Spanish graduates trail in job-hunt race

11th December 2003, Comments 0 comments

11 December 2003, GRANADA - Spanish graduates are the slowest in Europe to find jobs, a survey found Thursday.

11 December 2003

GRANADA - Spanish graduates are the slowest in Europe to find jobs, a survey found Thursday.

On average it takes them more than 11 months to get employment after university.

The European average is almost half this time — just over six months.

The survey was compiled by the universities of Granada and Kassel in Germany to look at the pattern of employment for recent graduates.

Nearly a fifth of Spanish graduates (18 percent) take four years to find a job after completing their degrees.

In comparison, on average, only five percent of graduates across Europe are still out of work after four years.

After Spain, new graduates in Italy took the longest time to find employment.

Ulrich Teichler, professor of the university of Kassel, in Germany, and director of the European Center of Investigation about Higher Eductaion and Employment, studied 12 countries across Europe.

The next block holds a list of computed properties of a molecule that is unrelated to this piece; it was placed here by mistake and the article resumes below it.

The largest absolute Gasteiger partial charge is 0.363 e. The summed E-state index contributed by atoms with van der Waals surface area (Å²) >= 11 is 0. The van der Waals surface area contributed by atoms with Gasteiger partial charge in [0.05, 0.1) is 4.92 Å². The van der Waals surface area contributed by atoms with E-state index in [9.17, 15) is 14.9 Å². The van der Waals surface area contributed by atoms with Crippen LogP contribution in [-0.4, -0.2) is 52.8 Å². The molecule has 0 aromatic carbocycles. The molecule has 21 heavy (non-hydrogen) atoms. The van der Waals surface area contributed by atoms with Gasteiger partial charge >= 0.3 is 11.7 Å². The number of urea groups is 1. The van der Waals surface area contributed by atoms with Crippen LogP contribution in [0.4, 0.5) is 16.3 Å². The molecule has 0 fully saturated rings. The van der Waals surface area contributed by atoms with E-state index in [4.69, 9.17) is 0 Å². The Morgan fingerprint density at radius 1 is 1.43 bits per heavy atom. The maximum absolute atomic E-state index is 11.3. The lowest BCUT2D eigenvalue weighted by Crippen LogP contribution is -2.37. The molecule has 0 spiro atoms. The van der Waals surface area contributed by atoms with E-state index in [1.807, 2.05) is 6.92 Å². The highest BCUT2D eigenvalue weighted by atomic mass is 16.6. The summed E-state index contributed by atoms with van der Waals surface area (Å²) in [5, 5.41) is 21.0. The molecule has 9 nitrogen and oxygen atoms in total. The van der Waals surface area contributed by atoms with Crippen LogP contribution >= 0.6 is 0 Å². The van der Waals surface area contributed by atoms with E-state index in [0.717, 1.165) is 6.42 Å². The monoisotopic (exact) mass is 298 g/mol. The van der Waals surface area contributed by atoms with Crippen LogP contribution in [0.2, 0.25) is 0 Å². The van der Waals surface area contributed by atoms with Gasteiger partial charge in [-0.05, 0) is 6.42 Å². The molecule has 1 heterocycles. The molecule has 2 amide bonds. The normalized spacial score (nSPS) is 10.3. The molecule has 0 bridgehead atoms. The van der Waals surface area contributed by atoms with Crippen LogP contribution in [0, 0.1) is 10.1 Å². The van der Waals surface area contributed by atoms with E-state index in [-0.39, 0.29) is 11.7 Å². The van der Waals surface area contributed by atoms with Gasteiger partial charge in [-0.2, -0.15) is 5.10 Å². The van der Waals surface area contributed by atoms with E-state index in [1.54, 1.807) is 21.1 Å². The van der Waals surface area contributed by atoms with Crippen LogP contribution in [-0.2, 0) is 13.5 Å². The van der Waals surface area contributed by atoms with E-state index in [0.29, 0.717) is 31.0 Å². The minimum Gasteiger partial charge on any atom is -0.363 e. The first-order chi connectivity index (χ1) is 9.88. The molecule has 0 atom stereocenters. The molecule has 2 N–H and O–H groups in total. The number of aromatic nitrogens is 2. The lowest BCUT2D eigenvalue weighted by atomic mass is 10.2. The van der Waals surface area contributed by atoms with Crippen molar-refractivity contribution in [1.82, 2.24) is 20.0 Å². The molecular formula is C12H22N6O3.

Prof Teichler analysed the transition period between the date of the degree and when graduates found their first jobs.

The study found that Spanish graduates showed a marked contrast with their counterparts in northern European countries, like Germany, where nearly 50 percent find a job immediately after taking their degrees.

In these countries, 80 percent of the graduates find their first jobs only three months after completing their studies.

The study said Spain and France had the worst record for graduates failing to find work up to six months after leaving university.

In Spain, 41 percent were still out of work and in France 34 percent were still job-hunting.

In the European Union the average level of unemployment for people under 29 years was 11,9 per cent.

But in Spain the figure was three times as high, at 33 percent.

The study said there was "a relative excess of university students in Spain with respect to other similar countries".

It blamed central and regional governments for creating too many university places.

[Copyright EFE with Expatica]

Subject: Spanish news


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